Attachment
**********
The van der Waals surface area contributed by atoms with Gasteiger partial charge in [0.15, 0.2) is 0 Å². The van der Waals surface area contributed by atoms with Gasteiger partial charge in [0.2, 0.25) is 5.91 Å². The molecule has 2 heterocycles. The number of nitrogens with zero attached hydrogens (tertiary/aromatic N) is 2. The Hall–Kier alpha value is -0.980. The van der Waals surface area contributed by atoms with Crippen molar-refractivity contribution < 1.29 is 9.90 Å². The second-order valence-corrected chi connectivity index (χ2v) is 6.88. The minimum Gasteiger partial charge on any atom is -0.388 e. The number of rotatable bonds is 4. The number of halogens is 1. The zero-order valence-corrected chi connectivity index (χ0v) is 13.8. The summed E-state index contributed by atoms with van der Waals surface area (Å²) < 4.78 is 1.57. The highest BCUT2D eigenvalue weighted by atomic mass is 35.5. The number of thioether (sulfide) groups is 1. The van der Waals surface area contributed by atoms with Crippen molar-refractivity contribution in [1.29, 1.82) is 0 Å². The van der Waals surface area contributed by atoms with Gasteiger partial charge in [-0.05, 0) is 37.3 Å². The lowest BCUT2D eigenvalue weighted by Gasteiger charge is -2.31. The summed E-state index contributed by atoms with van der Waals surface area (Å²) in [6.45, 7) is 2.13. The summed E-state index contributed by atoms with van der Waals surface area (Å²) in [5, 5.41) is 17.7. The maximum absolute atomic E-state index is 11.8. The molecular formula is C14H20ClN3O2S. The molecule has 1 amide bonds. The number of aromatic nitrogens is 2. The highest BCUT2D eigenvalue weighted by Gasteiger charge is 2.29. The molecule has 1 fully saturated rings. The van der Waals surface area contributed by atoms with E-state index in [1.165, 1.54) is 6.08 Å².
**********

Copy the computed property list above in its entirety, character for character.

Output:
The van der Waals surface area contributed by atoms with Gasteiger partial charge in [0.15, 0.2) is 0 Å². The van der Waals surface area contributed by atoms with Gasteiger partial charge in [0.2, 0.25) is 5.91 Å². The molecule has 2 heterocycles. The number of nitrogens with zero attached hydrogens (tertiary/aromatic N) is 2. The Hall–Kier alpha value is -0.980. The van der Waals surface area contributed by atoms with Crippen molar-refractivity contribution < 1.29 is 9.90 Å². The second-order valence-corrected chi connectivity index (χ2v) is 6.88. The minimum Gasteiger partial charge on any atom is -0.388 e. The number of rotatable bonds is 4. The number of halogens is 1. The zero-order valence-corrected chi connectivity index (χ0v) is 13.8. The summed E-state index contributed by atoms with van der Waals surface area (Å²) < 4.78 is 1.57. The highest BCUT2D eigenvalue weighted by atomic mass is 35.5. The number of thioether (sulfide) groups is 1. The van der Waals surface area contributed by atoms with Crippen molar-refractivity contribution in [1.29, 1.82) is 0 Å². The van der Waals surface area contributed by atoms with Gasteiger partial charge in [-0.05, 0) is 37.3 Å². The lowest BCUT2D eigenvalue weighted by Gasteiger charge is -2.31. The summed E-state index contributed by atoms with van der Waals surface area (Å²) in [6.45, 7) is 2.13. The summed E-state index contributed by atoms with van der Waals surface area (Å²) in [5, 5.41) is 17.7. The maximum absolute atomic E-state index is 11.8. The molecular formula is C14H20ClN3O2S. The molecule has 1 amide bonds. The number of aromatic nitrogens is 2. The highest BCUT2D eigenvalue weighted by Gasteiger charge is 2.29. The molecule has 1 fully saturated rings. The van der Waals surface area contributed by atoms with E-state index in [1.165, 1.54) is 6.08 Å².